While I can talk about technology use in the classroom, Cathy and my teachers are doing it, every day. That the work they do is grounded in strong literacy instruction makes all the difference. Their approach in considering how digital tools can best support and augment student learning is the right approach.

Assessment Practices

One of my favorite roles as a principal is serving as a mentor/guide for aspiring administrators. Recently, one teacher posed the following questions to me as part of her coursework requirements. These inquiries are based on the work by Rick Stiggins. Please share in the comments how you might have responded, or what you think about my answers.

How are assessment practices developed in your current position?

As a principal, I mostly focus on developing assessment literacy with my staff. I try to address anticipated questions, such as, “What is the difference between formative and summative assessment?”, “Can we use these standardized test scores in a positive way?”, and “How can we make instructional decisions based on the student data we have?” If the teachers can answer these questions, then I have done my job, because they are the ones that can actually have an impact on student learning by using assessment data.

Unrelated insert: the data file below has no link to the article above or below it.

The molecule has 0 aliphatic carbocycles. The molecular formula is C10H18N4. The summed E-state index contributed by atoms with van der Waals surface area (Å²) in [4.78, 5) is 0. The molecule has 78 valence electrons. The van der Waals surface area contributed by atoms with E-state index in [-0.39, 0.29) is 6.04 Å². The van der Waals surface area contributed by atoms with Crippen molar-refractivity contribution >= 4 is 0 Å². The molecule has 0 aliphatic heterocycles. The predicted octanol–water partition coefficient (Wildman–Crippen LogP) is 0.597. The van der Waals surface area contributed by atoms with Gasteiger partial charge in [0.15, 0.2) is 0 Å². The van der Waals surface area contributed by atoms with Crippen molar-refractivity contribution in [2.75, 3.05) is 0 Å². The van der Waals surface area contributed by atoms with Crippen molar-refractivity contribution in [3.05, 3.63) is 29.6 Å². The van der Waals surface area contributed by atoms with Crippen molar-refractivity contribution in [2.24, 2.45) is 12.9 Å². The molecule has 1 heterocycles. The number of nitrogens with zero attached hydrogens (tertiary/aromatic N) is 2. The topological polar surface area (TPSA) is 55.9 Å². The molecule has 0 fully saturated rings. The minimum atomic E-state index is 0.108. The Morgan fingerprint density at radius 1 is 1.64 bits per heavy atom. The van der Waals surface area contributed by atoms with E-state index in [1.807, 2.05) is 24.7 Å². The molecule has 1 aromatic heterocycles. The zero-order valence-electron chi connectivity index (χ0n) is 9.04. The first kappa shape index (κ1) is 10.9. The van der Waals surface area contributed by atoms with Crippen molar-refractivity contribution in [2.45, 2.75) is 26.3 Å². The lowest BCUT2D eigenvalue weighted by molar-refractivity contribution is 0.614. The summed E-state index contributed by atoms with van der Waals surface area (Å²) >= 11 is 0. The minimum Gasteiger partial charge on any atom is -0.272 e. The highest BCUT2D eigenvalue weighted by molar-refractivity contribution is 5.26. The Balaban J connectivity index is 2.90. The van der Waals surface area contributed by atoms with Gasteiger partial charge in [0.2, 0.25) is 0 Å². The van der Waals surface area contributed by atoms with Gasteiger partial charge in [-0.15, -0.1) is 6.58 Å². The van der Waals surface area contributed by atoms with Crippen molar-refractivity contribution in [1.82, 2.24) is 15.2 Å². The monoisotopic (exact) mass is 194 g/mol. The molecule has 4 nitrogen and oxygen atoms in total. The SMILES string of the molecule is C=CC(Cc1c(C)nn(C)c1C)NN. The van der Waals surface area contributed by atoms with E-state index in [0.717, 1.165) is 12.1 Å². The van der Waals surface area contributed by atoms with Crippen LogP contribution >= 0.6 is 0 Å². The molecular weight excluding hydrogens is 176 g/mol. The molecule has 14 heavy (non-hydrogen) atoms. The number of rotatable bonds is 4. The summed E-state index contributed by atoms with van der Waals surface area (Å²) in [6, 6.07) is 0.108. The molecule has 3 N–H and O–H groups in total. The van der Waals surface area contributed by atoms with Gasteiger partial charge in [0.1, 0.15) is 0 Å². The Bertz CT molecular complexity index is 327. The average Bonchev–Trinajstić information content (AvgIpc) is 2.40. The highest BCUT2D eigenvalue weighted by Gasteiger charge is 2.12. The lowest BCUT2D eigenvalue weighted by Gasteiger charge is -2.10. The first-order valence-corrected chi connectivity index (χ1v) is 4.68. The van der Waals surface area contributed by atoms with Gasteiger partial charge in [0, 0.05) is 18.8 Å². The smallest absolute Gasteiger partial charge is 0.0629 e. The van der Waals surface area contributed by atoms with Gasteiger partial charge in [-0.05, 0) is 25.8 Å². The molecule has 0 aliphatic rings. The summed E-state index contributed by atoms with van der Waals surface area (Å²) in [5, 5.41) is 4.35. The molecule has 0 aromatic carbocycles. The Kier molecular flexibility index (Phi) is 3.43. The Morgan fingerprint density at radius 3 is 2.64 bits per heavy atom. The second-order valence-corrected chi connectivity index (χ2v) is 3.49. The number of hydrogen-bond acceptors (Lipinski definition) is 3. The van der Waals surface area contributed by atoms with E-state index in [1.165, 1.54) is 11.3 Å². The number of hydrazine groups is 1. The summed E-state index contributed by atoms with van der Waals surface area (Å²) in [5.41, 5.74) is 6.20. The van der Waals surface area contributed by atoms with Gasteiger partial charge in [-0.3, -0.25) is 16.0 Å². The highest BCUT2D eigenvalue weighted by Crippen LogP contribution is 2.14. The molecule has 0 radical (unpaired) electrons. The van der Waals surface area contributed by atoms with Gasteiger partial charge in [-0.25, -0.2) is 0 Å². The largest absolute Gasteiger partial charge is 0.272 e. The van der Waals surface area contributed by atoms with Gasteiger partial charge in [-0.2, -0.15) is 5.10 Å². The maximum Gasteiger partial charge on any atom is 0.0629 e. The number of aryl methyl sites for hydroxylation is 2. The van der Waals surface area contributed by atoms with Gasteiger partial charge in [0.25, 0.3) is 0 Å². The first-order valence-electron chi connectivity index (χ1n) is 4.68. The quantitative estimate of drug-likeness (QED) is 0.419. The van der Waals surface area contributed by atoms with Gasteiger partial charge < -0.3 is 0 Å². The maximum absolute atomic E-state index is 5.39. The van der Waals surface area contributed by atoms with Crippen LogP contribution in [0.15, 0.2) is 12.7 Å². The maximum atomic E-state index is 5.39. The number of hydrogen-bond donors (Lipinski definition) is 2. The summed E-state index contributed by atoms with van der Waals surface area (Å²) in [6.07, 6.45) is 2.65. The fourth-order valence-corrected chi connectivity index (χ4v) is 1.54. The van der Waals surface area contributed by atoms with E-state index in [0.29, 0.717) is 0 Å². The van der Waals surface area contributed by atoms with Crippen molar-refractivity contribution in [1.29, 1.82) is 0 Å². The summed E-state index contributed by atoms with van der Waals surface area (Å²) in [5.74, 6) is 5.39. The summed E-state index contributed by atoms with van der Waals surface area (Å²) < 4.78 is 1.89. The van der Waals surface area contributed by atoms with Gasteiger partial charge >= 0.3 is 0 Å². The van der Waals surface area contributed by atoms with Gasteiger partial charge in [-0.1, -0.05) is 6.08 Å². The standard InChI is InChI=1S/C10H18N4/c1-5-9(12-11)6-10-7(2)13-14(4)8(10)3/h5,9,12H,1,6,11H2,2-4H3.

How are you using daily assessment data?

In my position, I use assessment data to look at schoolwide trends. For example, how many office discipline referrals are we averaging per day? How does this compare to last year? Last month? I then look for spikes in areas and times that need more attention, such as lunch recess for 4th grade. This helps me make informed decisions, such as providing more supervision during this time, or talking with those students who are being referred. I wish we had a system and software as powerful as PBIS and SWIS for our academics. Hopefully as we continue to learn about RtI, we will be able to respond just as quickly to students’ curricular learning needs.